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jocose

[joh-kohs, juh-] /dʒoʊˈkoʊs, dʒə-/
adjective
1.
given to or characterized by joking; jesting; humorous; playful:
a jocose and amusing manner.
Origin
1665-1675
1665-75; < Latin jocōsus, equivalent to joc(us) joke + -ōsus -ose1
Related forms
jocosely, adverb
jocoseness, noun
quasi-jocose, adjective
quasi-jocosely, adverb
unjocose, adjective
unjocosely, adverb
unjocoseness, noun
Can be confused
jocose, jocular, jocund, jovial (see synonym study at jovial)
Synonyms
facetious, waggish, witty, funny, droll, comical, sportive, merry. See jovial.
Dictionary.com Unabridged
Based on the Random House Dictionary, © Random House, Inc. 2014.
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Examples from the web for jocose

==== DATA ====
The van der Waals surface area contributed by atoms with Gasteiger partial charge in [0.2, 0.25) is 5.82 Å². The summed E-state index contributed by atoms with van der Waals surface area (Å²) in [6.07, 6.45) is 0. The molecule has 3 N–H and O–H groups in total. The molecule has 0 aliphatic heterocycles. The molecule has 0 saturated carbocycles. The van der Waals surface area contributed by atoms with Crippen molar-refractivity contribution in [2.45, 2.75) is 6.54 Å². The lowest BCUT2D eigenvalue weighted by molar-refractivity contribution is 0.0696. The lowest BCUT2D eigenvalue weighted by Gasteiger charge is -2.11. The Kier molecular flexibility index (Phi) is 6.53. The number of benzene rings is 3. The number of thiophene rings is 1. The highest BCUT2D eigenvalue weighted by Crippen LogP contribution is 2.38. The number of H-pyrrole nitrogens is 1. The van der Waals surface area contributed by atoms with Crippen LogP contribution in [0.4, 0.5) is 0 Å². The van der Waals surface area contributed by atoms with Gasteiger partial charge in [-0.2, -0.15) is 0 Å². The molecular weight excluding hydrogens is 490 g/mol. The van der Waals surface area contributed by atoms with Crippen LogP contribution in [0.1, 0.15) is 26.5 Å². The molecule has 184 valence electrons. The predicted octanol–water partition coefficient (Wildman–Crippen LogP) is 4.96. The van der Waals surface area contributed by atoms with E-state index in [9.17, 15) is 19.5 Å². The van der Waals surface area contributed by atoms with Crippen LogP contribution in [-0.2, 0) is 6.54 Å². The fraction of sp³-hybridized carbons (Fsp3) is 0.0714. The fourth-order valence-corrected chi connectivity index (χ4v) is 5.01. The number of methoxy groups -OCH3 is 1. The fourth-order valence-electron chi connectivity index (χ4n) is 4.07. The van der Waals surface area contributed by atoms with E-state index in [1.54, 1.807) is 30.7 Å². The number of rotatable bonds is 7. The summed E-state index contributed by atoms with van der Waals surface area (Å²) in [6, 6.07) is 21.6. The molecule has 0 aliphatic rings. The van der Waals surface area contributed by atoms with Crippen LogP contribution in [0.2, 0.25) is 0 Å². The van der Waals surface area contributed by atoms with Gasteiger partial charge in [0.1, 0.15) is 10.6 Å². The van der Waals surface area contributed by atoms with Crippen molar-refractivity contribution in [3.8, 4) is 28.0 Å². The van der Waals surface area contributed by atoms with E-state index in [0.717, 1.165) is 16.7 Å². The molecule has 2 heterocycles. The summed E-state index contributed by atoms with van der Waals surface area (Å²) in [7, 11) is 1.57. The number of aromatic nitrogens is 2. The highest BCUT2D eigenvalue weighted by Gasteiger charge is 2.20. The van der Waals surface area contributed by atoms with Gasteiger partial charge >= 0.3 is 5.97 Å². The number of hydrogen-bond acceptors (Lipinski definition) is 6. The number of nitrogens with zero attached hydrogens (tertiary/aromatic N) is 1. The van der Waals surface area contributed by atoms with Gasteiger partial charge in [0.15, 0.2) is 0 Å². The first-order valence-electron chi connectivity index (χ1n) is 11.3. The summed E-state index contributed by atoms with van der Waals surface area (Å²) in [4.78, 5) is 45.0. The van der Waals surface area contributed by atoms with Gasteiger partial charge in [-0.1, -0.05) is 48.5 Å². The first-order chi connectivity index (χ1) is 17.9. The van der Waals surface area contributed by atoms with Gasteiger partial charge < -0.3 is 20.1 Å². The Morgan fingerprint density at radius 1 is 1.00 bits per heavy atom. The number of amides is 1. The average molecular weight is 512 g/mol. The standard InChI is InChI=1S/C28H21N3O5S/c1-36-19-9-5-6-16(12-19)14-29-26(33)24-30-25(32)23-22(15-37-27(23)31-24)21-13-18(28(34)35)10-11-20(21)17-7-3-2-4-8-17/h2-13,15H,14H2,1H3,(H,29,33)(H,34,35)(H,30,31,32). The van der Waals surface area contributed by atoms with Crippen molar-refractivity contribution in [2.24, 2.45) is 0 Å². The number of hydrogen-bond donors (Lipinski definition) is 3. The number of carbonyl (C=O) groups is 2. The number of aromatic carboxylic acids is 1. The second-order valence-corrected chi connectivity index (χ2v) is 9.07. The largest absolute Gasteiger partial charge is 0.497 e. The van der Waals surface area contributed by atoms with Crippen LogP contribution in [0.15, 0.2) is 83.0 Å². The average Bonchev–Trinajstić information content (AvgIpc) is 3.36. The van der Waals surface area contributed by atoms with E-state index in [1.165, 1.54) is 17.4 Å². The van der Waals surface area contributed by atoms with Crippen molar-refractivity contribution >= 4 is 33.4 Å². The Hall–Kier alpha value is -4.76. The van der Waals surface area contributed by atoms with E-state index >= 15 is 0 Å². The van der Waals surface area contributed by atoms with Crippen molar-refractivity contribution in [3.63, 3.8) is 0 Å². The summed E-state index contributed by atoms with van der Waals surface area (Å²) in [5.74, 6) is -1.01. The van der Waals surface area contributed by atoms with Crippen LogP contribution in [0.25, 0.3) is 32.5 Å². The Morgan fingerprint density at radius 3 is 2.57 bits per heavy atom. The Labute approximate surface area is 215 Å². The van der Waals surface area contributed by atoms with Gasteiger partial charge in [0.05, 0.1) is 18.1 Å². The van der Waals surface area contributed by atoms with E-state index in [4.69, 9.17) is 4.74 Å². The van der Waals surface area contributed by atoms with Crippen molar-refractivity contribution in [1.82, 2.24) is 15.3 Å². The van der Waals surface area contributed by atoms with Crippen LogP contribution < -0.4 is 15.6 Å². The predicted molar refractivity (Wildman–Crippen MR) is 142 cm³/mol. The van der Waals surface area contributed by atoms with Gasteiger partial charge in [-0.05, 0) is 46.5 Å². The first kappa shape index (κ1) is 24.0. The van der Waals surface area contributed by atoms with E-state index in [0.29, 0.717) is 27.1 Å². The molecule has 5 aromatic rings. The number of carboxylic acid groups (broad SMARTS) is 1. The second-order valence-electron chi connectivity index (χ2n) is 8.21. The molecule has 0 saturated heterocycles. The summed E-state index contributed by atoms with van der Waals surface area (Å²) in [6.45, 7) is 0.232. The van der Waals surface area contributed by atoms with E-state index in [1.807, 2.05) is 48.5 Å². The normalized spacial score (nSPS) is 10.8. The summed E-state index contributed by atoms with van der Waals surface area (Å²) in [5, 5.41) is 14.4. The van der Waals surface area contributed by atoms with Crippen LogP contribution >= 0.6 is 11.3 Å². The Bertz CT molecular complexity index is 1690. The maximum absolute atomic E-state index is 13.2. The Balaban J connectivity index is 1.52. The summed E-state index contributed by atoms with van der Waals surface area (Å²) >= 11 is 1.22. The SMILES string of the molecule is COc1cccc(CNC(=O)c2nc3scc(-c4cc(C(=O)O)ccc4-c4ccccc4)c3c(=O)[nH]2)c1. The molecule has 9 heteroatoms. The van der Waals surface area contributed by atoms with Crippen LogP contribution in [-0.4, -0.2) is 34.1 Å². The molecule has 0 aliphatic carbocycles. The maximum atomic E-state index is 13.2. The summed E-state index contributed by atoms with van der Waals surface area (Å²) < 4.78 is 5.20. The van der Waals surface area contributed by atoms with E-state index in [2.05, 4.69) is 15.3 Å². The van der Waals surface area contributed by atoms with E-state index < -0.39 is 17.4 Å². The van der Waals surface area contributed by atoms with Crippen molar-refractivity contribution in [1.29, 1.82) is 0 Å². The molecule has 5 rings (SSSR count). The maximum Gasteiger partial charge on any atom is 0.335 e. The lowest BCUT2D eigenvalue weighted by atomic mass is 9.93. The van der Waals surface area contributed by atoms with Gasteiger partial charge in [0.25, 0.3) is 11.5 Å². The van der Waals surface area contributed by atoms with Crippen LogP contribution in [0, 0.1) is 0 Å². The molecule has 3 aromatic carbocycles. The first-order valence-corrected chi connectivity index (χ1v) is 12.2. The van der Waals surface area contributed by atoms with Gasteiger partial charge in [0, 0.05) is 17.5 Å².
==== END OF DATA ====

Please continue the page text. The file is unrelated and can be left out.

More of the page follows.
• The words range from the desperate and the apologetic to the insouciant and the jocose.
British Dictionary definitions for jocose

jocose

/dʒəˈkəʊs/
adjective
1.
characterized by humour; merry
Derived Forms
jocosely, adverb
jocoseness, jocosity (dʒəˈkɒsɪtɪ) noun
Word Origin
C17: from Latin jocōsus given to jesting, from jocusjoke
Collins English Dictionary - Complete & Unabridged 2012 Digital Edition
© William Collins Sons & Co. Ltd. 1979, 1986 © HarperCollins
Publishers 1998, 2000, 2003, 2005, 2006, 2007, 2009, 2012
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Word Origin and History for jocose
adj.

1670s, from Latin iocosus "full of jesting, joking," from iocus "pastime, sport; a jest, joke" (see joke (n.)). Implies ponderous humor. Related: Jocosely; jocoseness.

Online Etymology Dictionary, © 2010 Douglas Harper
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